At its heart—and far from free market—the former vice president’s world view fulfills a radical interpretation of U.S. foreign policy. Cheney gives new life to the works of revisionist historians like William Appleman Williams, by propagating the pernicious notion that U.S. intervention abroad is required to control the flow of raw materials and protect America’s wealth and power.

Did We Miss Out on the Bargain of the Century in Iraq?

Stuart Reid’s Twitter points to this Condi Rice discussion with Katie Couric in which the following exchange takes place over the decision to invade Iraq:

RICE: …I’m also, frankly, just very glad [Saddam Hussein is] out of power. Now, to be frank, we tried to take him out of power without going to war. We tried to take him out of power by – we got a report from an Arab state that shall remain nameless that he would take a billion dollars to lead – to leave. We said, deal. Right? (Laughter.) We tried to (find ?) him –

COURIC: Has that – has that been made public before?

RICE: Yeah, I – it may be in President Bush’s book. I’m not sure. I don’t remember. But we did. We said, if he’ll go, everybody’s happy.

A colleague intrepidly Googled this, and turned up this 2007 article in the Washington Post.  The article reports that for a billion dollars and if allowed to “keep information on weapons of mass destruction,” Saddam Hussein told Egypt’s Hosni Mubarak that he would have been willing to go into exile.  President Bush’s own book, per Secretary Rice’s mention, covers the matter in this way:

…Our last ditch hope was that Saddam would agree to go into exile.  At one point, an offer from a Middle Eastern government to send Saddam to Belarus with $1 to $2 billion looked like it might gain traction.  Instead, in one of his last acts, Saddam ordered the tongue of a dissident slashed out and left the man to bleed to death.  The dictator of Iraq had made his decision.  He chose war.

Lots of people like to make fun of President Bush’s prose style, but even for him (or his ghostwriter) this is pretty peculiar.  First of all, it isn’t clear why “person who cuts off dissidents’ tongues and leaves them to bleed to death” is mutually exclusive with “person willing to take a billion or two dollars and go into exile.”  Saying Saddam cut a dissident’s tongue out doesn’t necessarily bear on his willingness to take a payout and go into exile.

Second, it’s almost certain that this was pursued and didn’t go anywhere, but if there was anything approaching a realistic opportunity to make this happen, we really missed out on the bargain of the century here.  You’re looking at something like 500%-1000% returns, not counting several thousand American and a-hundred-or-so-thousand Iraqi lives saved.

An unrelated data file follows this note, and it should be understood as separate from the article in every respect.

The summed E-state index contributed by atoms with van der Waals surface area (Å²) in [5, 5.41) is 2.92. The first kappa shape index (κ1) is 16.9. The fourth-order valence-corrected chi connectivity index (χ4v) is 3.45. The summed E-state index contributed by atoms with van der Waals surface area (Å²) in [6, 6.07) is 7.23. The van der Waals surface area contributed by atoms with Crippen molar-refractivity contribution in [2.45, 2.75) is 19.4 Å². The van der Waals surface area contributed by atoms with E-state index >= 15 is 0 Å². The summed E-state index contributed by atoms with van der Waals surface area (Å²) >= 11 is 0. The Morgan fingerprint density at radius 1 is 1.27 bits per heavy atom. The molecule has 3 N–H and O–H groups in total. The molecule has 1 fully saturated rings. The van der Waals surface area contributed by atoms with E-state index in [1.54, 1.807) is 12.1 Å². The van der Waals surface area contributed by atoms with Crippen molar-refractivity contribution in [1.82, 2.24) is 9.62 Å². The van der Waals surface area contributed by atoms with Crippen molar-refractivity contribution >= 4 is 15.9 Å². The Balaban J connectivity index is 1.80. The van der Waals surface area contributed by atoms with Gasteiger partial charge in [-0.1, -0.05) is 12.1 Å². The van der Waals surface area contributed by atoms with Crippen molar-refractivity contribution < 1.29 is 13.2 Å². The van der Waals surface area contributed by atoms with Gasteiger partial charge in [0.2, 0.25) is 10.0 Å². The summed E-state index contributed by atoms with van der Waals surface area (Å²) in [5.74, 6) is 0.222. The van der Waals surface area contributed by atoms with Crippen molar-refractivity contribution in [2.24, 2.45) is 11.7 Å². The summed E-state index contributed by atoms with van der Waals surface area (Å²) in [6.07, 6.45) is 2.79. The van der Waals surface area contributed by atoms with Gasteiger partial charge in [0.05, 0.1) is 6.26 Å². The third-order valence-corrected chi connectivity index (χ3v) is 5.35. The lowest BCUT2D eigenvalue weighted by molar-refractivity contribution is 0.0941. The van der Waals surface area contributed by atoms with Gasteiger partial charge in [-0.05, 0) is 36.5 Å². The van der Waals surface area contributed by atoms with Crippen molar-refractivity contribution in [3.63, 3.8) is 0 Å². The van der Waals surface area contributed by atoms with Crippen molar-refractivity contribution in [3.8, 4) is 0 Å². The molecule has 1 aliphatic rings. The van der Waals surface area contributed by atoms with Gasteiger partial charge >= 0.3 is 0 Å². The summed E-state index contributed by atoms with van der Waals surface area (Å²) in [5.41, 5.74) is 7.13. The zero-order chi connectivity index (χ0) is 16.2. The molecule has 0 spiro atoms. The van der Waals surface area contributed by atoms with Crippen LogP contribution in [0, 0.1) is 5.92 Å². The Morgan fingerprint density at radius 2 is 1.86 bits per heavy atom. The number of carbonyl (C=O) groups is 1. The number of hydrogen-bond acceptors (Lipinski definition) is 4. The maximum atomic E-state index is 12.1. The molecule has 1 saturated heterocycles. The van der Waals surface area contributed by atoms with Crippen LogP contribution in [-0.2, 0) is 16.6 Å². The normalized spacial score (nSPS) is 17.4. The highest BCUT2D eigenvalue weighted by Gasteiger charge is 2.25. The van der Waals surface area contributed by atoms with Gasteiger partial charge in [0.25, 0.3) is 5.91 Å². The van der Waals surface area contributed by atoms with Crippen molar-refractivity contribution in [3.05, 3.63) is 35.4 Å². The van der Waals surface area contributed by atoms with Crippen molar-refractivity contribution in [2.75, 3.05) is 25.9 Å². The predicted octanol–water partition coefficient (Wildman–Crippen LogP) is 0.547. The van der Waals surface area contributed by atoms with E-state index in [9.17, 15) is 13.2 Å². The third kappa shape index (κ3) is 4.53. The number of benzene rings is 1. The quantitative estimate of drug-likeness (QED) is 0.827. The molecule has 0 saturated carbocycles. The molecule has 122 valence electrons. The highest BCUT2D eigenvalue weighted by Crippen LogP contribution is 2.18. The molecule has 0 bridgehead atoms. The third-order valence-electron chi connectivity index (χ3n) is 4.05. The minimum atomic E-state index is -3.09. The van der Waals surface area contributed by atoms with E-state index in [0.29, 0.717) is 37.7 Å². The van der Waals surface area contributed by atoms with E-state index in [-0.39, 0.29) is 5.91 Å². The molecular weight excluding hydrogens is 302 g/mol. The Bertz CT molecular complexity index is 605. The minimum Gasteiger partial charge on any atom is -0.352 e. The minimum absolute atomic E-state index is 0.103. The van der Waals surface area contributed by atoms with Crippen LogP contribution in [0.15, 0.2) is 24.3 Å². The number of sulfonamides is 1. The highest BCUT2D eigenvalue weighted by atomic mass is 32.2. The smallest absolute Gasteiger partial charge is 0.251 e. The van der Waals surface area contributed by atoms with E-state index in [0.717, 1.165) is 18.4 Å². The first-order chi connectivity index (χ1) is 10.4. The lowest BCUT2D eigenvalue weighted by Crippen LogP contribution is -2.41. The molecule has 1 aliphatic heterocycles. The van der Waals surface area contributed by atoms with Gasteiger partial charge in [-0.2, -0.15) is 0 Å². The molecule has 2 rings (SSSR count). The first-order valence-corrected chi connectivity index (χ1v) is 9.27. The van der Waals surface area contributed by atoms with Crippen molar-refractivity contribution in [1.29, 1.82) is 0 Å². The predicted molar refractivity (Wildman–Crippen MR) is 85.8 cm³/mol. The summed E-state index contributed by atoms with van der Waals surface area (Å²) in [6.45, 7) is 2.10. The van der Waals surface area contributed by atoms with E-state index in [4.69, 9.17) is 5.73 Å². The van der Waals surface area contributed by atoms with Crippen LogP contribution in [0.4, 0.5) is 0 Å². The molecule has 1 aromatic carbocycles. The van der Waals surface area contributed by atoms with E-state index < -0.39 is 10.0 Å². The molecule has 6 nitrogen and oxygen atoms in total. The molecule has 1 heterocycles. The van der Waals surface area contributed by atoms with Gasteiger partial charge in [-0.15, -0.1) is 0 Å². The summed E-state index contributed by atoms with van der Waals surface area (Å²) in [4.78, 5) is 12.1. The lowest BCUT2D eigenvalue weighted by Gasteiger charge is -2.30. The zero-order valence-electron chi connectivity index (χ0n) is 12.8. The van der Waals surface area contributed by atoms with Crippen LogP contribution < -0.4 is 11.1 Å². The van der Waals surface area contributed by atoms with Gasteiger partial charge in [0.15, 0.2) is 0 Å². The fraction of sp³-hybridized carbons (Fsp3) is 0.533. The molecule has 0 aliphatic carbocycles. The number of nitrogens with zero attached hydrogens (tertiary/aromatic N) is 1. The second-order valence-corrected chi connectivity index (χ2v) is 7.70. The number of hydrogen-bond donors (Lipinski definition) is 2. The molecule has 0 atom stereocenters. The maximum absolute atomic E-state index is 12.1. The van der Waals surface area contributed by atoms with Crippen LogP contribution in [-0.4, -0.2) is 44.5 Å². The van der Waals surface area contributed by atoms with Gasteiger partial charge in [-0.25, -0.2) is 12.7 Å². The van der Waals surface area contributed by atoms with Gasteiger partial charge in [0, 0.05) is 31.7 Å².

Thirdly: Belarus?

Iraq’s Refugee Crisis

George W. Bush’s misguided attack on Iraq has had catastrophic consequences for the Iraqi people.  Although the removal of Saddam Hussein was a blessing, the bloody chaos that resulted was not.  Estimates of the number of dead in the ensuing strife starts at about 100,000 and rises rapidly.  The number of injured is far greater.

Moreover, roughly four million people, about one-sixth of the population, have been driven from their homes.  The most vulnerable tended to be Iraq’s Christian community and Iraqis who aided U.S. personnel – acting as translators, for instance.  Yet the Bush administration resisted allowing any of these desperate people to come to America, since to resettle refugees would be to acknowledge that administration policy had failed to result in the promised paradise in Babylon.

This horrid neglect continues.  Reports Hanna Ingber Win:

Of the millions displaced, the United States will resettle about 17,000 new Iraqis this coming fiscal year. While that is a relatively small number of arrivals compared to the number displaced, about a third of them will end up in El Cajon and Greater San Diego. More than 5,000 new Iraqis will arrive in San Diego County during the fiscal year ending September 30, 2009, according to Catholic Charities in the San Diego Diocese. Getting jobs, homes and visas to reunite the families of the new arrivals — many of whom put their lives and their families’ lives at risk by helping the U.S. military — is a monumental task.